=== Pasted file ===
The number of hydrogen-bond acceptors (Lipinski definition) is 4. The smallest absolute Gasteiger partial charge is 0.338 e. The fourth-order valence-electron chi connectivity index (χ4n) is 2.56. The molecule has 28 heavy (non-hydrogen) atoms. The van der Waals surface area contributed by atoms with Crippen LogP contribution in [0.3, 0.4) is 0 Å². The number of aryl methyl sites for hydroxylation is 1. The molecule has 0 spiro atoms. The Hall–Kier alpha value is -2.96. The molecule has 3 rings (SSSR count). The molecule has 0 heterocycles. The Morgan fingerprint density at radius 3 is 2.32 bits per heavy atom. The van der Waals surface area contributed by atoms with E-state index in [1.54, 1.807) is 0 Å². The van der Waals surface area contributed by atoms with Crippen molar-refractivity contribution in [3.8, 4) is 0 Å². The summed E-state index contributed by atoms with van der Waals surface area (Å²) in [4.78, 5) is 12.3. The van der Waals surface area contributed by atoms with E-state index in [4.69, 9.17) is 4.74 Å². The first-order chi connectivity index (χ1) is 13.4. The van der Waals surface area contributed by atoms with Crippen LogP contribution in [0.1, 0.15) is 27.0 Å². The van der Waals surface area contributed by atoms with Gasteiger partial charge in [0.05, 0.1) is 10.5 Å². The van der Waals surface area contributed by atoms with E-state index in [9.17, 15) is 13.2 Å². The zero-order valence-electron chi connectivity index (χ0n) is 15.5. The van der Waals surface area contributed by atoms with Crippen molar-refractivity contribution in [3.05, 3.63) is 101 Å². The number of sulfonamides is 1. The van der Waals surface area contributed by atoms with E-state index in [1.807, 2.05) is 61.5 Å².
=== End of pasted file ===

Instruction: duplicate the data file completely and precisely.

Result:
The number of hydrogen-bond acceptors (Lipinski definition) is 4. The smallest absolute Gasteiger partial charge is 0.338 e. The fourth-order valence-electron chi connectivity index (χ4n) is 2.56. The molecule has 28 heavy (non-hydrogen) atoms. The van der Waals surface area contributed by atoms with Crippen LogP contribution in [0.3, 0.4) is 0 Å². The number of aryl methyl sites for hydroxylation is 1. The molecule has 0 spiro atoms. The Hall–Kier alpha value is -2.96. The molecule has 3 rings (SSSR count). The molecule has 0 heterocycles. The Morgan fingerprint density at radius 3 is 2.32 bits per heavy atom. The van der Waals surface area contributed by atoms with E-state index in [1.54, 1.807) is 0 Å². The van der Waals surface area contributed by atoms with Crippen molar-refractivity contribution in [3.8, 4) is 0 Å². The summed E-state index contributed by atoms with van der Waals surface area (Å²) in [4.78, 5) is 12.3. The van der Waals surface area contributed by atoms with E-state index in [4.69, 9.17) is 4.74 Å². The first-order chi connectivity index (χ1) is 13.4. The van der Waals surface area contributed by atoms with Crippen LogP contribution in [0.1, 0.15) is 27.0 Å². The van der Waals surface area contributed by atoms with Gasteiger partial charge in [0.05, 0.1) is 10.5 Å². The van der Waals surface area contributed by atoms with E-state index in [9.17, 15) is 13.2 Å². The zero-order valence-electron chi connectivity index (χ0n) is 15.5. The van der Waals surface area contributed by atoms with Crippen molar-refractivity contribution in [3.05, 3.63) is 101 Å². The number of sulfonamides is 1. The van der Waals surface area contributed by atoms with E-state index in [1.807, 2.05) is 61.5 Å².